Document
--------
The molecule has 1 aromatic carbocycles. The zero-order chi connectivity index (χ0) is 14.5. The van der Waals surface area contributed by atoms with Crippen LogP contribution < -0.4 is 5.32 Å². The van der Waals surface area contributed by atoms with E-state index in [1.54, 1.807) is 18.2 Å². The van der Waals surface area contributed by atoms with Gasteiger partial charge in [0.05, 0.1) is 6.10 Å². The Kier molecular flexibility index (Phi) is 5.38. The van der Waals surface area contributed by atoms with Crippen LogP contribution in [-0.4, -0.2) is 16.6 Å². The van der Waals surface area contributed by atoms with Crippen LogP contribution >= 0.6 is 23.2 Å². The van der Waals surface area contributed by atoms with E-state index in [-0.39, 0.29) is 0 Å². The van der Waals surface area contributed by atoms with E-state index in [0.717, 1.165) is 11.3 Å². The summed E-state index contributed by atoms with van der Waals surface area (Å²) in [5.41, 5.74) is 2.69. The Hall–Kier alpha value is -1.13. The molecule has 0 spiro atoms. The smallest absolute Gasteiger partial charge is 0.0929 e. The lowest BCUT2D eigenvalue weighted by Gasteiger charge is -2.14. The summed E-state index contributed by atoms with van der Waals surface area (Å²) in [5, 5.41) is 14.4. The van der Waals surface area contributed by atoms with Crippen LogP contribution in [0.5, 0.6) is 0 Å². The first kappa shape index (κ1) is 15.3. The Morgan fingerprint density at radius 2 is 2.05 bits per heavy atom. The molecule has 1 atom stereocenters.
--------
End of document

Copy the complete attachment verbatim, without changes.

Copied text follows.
The molecule has 1 aromatic carbocycles. The zero-order chi connectivity index (χ0) is 14.5. The van der Waals surface area contributed by atoms with Crippen LogP contribution < -0.4 is 5.32 Å². The van der Waals surface area contributed by atoms with E-state index in [1.54, 1.807) is 18.2 Å². The van der Waals surface area contributed by atoms with Gasteiger partial charge in [0.05, 0.1) is 6.10 Å². The Kier molecular flexibility index (Phi) is 5.38. The van der Waals surface area contributed by atoms with Crippen LogP contribution in [-0.4, -0.2) is 16.6 Å². The van der Waals surface area contributed by atoms with Crippen LogP contribution >= 0.6 is 23.2 Å². The van der Waals surface area contributed by atoms with E-state index in [-0.39, 0.29) is 0 Å². The van der Waals surface area contributed by atoms with E-state index in [0.717, 1.165) is 11.3 Å². The summed E-state index contributed by atoms with van der Waals surface area (Å²) in [5.41, 5.74) is 2.69. The Hall–Kier alpha value is -1.13. The molecule has 0 spiro atoms. The smallest absolute Gasteiger partial charge is 0.0929 e. The lowest BCUT2D eigenvalue weighted by Gasteiger charge is -2.14. The summed E-state index contributed by atoms with van der Waals surface area (Å²) in [5, 5.41) is 14.4. The van der Waals surface area contributed by atoms with Crippen LogP contribution in [0.5, 0.6) is 0 Å². The first kappa shape index (κ1) is 15.3. The Morgan fingerprint density at radius 2 is 2.05 bits per heavy atom. The molecule has 1 atom stereocenters.